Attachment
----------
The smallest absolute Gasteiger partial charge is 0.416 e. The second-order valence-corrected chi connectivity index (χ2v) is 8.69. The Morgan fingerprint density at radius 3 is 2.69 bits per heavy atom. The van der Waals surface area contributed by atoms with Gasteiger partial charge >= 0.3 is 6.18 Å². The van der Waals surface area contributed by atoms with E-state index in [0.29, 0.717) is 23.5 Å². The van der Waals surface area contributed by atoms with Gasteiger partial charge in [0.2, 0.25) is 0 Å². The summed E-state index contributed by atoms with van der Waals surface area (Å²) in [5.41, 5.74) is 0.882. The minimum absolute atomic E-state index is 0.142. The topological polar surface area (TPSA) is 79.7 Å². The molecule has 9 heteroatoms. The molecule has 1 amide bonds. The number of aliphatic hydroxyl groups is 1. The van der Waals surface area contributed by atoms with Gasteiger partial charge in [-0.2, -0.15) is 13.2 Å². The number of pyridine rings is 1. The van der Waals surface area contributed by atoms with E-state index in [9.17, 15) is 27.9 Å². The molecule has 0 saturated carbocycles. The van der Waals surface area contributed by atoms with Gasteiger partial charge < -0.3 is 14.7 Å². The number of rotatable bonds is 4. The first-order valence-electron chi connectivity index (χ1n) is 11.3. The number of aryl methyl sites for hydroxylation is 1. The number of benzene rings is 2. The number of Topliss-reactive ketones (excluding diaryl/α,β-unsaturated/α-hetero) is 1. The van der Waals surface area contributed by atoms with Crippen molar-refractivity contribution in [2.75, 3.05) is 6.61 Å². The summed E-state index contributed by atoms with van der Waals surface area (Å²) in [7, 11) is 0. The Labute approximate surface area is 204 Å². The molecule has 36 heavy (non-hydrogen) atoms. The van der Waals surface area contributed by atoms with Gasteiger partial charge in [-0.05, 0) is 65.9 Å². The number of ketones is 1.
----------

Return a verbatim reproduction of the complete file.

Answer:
The smallest absolute Gasteiger partial charge is 0.416 e. The second-order valence-corrected chi connectivity index (χ2v) is 8.69. The Morgan fingerprint density at radius 3 is 2.69 bits per heavy atom. The van der Waals surface area contributed by atoms with Gasteiger partial charge >= 0.3 is 6.18 Å². The van der Waals surface area contributed by atoms with E-state index in [0.29, 0.717) is 23.5 Å². The van der Waals surface area contributed by atoms with Gasteiger partial charge in [0.2, 0.25) is 0 Å². The summed E-state index contributed by atoms with van der Waals surface area (Å²) in [5.41, 5.74) is 0.882. The minimum absolute atomic E-state index is 0.142. The topological polar surface area (TPSA) is 79.7 Å². The molecule has 9 heteroatoms. The molecule has 1 amide bonds. The number of aliphatic hydroxyl groups is 1. The van der Waals surface area contributed by atoms with Gasteiger partial charge in [-0.2, -0.15) is 13.2 Å². The number of pyridine rings is 1. The van der Waals surface area contributed by atoms with E-state index in [9.17, 15) is 27.9 Å². The molecule has 0 saturated carbocycles. The van der Waals surface area contributed by atoms with Gasteiger partial charge < -0.3 is 14.7 Å². The number of rotatable bonds is 4. The first-order valence-electron chi connectivity index (χ1n) is 11.3. The number of aryl methyl sites for hydroxylation is 1. The number of benzene rings is 2. The number of Topliss-reactive ketones (excluding diaryl/α,β-unsaturated/α-hetero) is 1. The van der Waals surface area contributed by atoms with Crippen molar-refractivity contribution in [2.75, 3.05) is 6.61 Å². The summed E-state index contributed by atoms with van der Waals surface area (Å²) in [7, 11) is 0. The Labute approximate surface area is 204 Å². The molecule has 36 heavy (non-hydrogen) atoms. The van der Waals surface area contributed by atoms with Gasteiger partial charge in [-0.05, 0) is 65.9 Å². The number of ketones is 1.